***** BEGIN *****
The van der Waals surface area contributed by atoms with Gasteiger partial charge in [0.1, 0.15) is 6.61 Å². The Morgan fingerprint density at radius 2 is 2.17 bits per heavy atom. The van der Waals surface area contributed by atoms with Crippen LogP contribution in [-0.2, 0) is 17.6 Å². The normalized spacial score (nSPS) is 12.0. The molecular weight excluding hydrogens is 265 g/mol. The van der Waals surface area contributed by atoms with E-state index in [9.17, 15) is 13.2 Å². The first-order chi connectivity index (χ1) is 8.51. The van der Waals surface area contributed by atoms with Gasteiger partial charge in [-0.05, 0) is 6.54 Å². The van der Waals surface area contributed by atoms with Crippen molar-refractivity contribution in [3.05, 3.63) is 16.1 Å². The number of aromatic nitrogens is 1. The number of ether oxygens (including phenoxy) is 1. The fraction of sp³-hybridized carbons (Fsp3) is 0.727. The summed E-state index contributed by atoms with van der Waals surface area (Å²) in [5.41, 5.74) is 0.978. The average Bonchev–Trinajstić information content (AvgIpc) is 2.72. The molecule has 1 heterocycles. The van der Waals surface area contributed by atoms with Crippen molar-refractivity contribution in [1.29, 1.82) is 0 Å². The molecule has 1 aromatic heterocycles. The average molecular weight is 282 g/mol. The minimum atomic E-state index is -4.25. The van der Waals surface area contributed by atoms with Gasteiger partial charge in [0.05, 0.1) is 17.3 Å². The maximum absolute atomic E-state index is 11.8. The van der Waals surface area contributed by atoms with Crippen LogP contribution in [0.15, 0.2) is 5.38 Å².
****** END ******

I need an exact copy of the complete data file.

The van der Waals surface area contributed by atoms with Gasteiger partial charge in [0.1, 0.15) is 6.61 Å². The Morgan fingerprint density at radius 2 is 2.17 bits per heavy atom. The van der Waals surface area contributed by atoms with Crippen LogP contribution in [-0.2, 0) is 17.6 Å². The normalized spacial score (nSPS) is 12.0. The molecular weight excluding hydrogens is 265 g/mol. The van der Waals surface area contributed by atoms with E-state index in [9.17, 15) is 13.2 Å². The first-order chi connectivity index (χ1) is 8.51. The van der Waals surface area contributed by atoms with Gasteiger partial charge in [-0.05, 0) is 6.54 Å². The van der Waals surface area contributed by atoms with Crippen molar-refractivity contribution in [3.05, 3.63) is 16.1 Å². The number of aromatic nitrogens is 1. The number of ether oxygens (including phenoxy) is 1. The fraction of sp³-hybridized carbons (Fsp3) is 0.727. The summed E-state index contributed by atoms with van der Waals surface area (Å²) in [5.41, 5.74) is 0.978. The average Bonchev–Trinajstić information content (AvgIpc) is 2.72. The molecule has 1 heterocycles. The van der Waals surface area contributed by atoms with Crippen molar-refractivity contribution in [1.29, 1.82) is 0 Å². The molecule has 1 aromatic heterocycles. The average molecular weight is 282 g/mol. The minimum atomic E-state index is -4.25. The van der Waals surface area contributed by atoms with Gasteiger partial charge in [0.05, 0.1) is 17.3 Å². The maximum absolute atomic E-state index is 11.8. The van der Waals surface area contributed by atoms with Crippen LogP contribution in [0.15, 0.2) is 5.38 Å².